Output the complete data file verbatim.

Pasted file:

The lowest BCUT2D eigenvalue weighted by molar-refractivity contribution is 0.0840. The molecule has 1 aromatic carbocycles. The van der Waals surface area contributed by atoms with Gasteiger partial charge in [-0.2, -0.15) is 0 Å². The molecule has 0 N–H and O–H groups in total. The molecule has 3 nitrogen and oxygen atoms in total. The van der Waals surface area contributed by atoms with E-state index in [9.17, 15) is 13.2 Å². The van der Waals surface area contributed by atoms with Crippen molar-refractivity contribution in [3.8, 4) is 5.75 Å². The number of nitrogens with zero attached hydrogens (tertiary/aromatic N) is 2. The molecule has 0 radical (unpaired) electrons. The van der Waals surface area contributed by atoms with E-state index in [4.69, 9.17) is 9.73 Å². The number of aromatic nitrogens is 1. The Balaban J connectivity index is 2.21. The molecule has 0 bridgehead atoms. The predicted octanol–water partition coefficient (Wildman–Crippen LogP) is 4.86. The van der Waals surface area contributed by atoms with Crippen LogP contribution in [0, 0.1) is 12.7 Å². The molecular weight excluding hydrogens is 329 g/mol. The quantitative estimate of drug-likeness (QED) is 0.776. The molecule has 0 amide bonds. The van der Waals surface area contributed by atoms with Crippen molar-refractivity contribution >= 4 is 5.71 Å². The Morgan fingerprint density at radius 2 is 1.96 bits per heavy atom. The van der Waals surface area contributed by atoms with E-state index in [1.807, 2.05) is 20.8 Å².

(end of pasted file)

The lowest BCUT2D eigenvalue weighted by molar-refractivity contribution is 0.0840. The molecule has 1 aromatic carbocycles. The van der Waals surface area contributed by atoms with Gasteiger partial charge in [-0.2, -0.15) is 0 Å². The molecule has 0 N–H and O–H groups in total. The molecule has 3 nitrogen and oxygen atoms in total. The van der Waals surface area contributed by atoms with E-state index in [9.17, 15) is 13.2 Å². The van der Waals surface area contributed by atoms with Crippen molar-refractivity contribution in [3.8, 4) is 5.75 Å². The number of nitrogens with zero attached hydrogens (tertiary/aromatic N) is 2. The molecule has 0 radical (unpaired) electrons. The van der Waals surface area contributed by atoms with E-state index in [4.69, 9.17) is 9.73 Å². The number of aromatic nitrogens is 1. The Balaban J connectivity index is 2.21. The molecule has 0 bridgehead atoms. The predicted octanol–water partition coefficient (Wildman–Crippen LogP) is 4.86. The van der Waals surface area contributed by atoms with Crippen LogP contribution in [0, 0.1) is 12.7 Å². The molecular weight excluding hydrogens is 329 g/mol. The quantitative estimate of drug-likeness (QED) is 0.776. The molecule has 0 amide bonds. The van der Waals surface area contributed by atoms with Crippen molar-refractivity contribution >= 4 is 5.71 Å². The Morgan fingerprint density at radius 2 is 1.96 bits per heavy atom. The van der Waals surface area contributed by atoms with E-state index in [1.807, 2.05) is 20.8 Å².